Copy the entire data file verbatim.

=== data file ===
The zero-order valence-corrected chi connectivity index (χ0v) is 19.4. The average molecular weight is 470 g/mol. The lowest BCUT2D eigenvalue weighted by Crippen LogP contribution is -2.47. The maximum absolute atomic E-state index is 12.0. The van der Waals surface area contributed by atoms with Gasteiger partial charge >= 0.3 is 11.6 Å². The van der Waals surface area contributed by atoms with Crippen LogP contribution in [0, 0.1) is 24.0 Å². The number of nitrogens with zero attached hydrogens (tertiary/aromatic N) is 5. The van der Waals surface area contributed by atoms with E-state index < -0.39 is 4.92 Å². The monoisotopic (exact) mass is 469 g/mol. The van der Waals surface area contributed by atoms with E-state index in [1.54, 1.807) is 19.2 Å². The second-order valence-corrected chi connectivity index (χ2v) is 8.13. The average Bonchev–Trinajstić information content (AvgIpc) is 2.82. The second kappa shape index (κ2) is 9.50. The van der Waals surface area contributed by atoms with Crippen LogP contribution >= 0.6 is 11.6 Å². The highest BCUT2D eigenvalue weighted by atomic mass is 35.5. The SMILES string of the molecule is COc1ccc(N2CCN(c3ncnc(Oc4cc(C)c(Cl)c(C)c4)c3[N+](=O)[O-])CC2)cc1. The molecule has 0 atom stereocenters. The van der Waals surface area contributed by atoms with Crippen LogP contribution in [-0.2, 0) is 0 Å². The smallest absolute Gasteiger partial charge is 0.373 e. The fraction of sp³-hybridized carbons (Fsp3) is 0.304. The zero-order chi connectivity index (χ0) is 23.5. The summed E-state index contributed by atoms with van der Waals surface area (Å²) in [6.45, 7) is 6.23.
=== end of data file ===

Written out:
The zero-order valence-corrected chi connectivity index (χ0v) is 19.4. The average molecular weight is 470 g/mol. The lowest BCUT2D eigenvalue weighted by Crippen LogP contribution is -2.47. The maximum absolute atomic E-state index is 12.0. The van der Waals surface area contributed by atoms with Gasteiger partial charge >= 0.3 is 11.6 Å². The van der Waals surface area contributed by atoms with Crippen LogP contribution in [0, 0.1) is 24.0 Å². The number of nitrogens with zero attached hydrogens (tertiary/aromatic N) is 5. The van der Waals surface area contributed by atoms with E-state index < -0.39 is 4.92 Å². The monoisotopic (exact) mass is 469 g/mol. The van der Waals surface area contributed by atoms with E-state index in [1.54, 1.807) is 19.2 Å². The second-order valence-corrected chi connectivity index (χ2v) is 8.13. The average Bonchev–Trinajstić information content (AvgIpc) is 2.82. The second kappa shape index (κ2) is 9.50. The van der Waals surface area contributed by atoms with Crippen LogP contribution >= 0.6 is 11.6 Å². The highest BCUT2D eigenvalue weighted by atomic mass is 35.5. The SMILES string of the molecule is COc1ccc(N2CCN(c3ncnc(Oc4cc(C)c(Cl)c(C)c4)c3[N+](=O)[O-])CC2)cc1. The molecule has 0 atom stereocenters. The van der Waals surface area contributed by atoms with Crippen LogP contribution in [-0.2, 0) is 0 Å². The smallest absolute Gasteiger partial charge is 0.373 e. The fraction of sp³-hybridized carbons (Fsp3) is 0.304. The zero-order chi connectivity index (χ0) is 23.5. The summed E-state index contributed by atoms with van der Waals surface area (Å²) in [6.45, 7) is 6.23.